Harnischfeger Corporation Teaching Note INTRODUCTION The purpose of the “Harnischfeger Corporation” case is to expose students to the managerial motives for making major financial reporting policy changes. Generally accepted accounting principles (GAAP) allow companies wide latitude in the choice of accounting policies. After a firm chooses a set of accounting policies, current accounting rules permit changes from one alternative policy to another at the discretion of the management.
Since reported accounting figures are widely used by a number of external parties, managers of firms have incentives to choose accounting policies in order to influence the behavior of these parties. A variety of managerial motives for accounting policy decisions have been identified in the accounting literature. The Harnischfeger case is designed to encourage students to explore these motives. Harnischfeger Corporation, a large New York Stock Exchange company, faced a financial crisis in 1982. New management was appointed to turn the company around.
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As part of its restructuring strategy, the new management team made a number of financial reporting policy changes in fiscal 1984. Together, these changes accounted for most of Harnischfeger’s reported 1984 profits. More significantly, these changes represented a substantial switch from the company’s earlier conservative reporting philosophy to a more aggressive one. The case describes the company’s financial crisis, the turnaround strategy of the new management team, and the accounting policy changes that took place in 1984. This case is a by-product of my field research, which is described in the paper, “The Anatomy of an Accounting Change. This paper is published in Accounting and Management: A Field Study Perspective, edited by William Bruns and Robert Kaplan (Harvard Business School Press, 1987). This teaching note was prepared by Krishna G. Palepu. Copyright ( 1987 by the President and Fellows of Harvard College. Harvard Business School teaching note 5-187-152. This case can be used in several different ways. At the Harvard Business School, the case has been used as part of a module dealing with the accounting policy decisions of firms and the stock market’s ability to “see through” these decisions.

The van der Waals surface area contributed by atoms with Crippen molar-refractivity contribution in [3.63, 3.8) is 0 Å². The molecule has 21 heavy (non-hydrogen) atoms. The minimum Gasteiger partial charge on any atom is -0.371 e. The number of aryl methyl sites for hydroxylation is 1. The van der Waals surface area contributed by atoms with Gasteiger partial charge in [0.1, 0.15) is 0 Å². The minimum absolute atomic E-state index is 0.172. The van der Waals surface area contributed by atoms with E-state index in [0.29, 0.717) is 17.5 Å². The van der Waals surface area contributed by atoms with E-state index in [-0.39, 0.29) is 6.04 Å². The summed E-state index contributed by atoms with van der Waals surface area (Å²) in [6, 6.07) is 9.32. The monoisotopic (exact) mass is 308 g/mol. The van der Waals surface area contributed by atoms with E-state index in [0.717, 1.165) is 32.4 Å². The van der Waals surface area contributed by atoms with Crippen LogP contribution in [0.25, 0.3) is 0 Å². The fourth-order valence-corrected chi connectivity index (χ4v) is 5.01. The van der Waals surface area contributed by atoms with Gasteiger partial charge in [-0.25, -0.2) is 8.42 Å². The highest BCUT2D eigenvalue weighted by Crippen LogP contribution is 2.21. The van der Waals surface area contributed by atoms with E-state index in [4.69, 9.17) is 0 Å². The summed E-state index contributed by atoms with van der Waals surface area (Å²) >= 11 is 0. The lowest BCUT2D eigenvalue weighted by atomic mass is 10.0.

The sample assignment described below assumes that the case is used by itself in a second-year MBA course on financial statement analysis or a course on financial reporting. QUESTIONS FOR STUDENTS The following set of questions are in the textbook and are designed for use in a class where the instructor prefers to provide a minimum level of structure to the students: 1. Identify all the accounting policy changes and accounting estimates that Harnischfeger made during 1984. Estimate, as accurately as possible, the effect of these changes on the company’s 1984 reported profits. 2.
What do you think are the motives of Harnischfeger’s management in making the changes in its financial reporting policies? Do you think investors will see through these changes? 3. Assess the company’s future prospects given your insights from questions (1) and (2) and the information in the case on the company’s turnaround strategy. For instructors who prefer to use a more structured approach to teaching the case, the following questions will guide students through the material: 1. Describe clearly the accounting changes Harnischfeger made in 1984 as stated in Note 2 of its financial statements (pages 212-213 of the text). . What is the effect of the depreciation accounting method change on the reported income in 1984? How will this change affect profits in future years? 3. What is the effect of the depreciation lives change? How will this change affect future reported profits? 4. The depreciation accounting changes assume that Harnischfeger’s plant and machinery will last longer and will lose their value more slowly. Given the business conditions Harnischfeger was facing in its primary industries in 1984, are these economic assumptions justified? 5.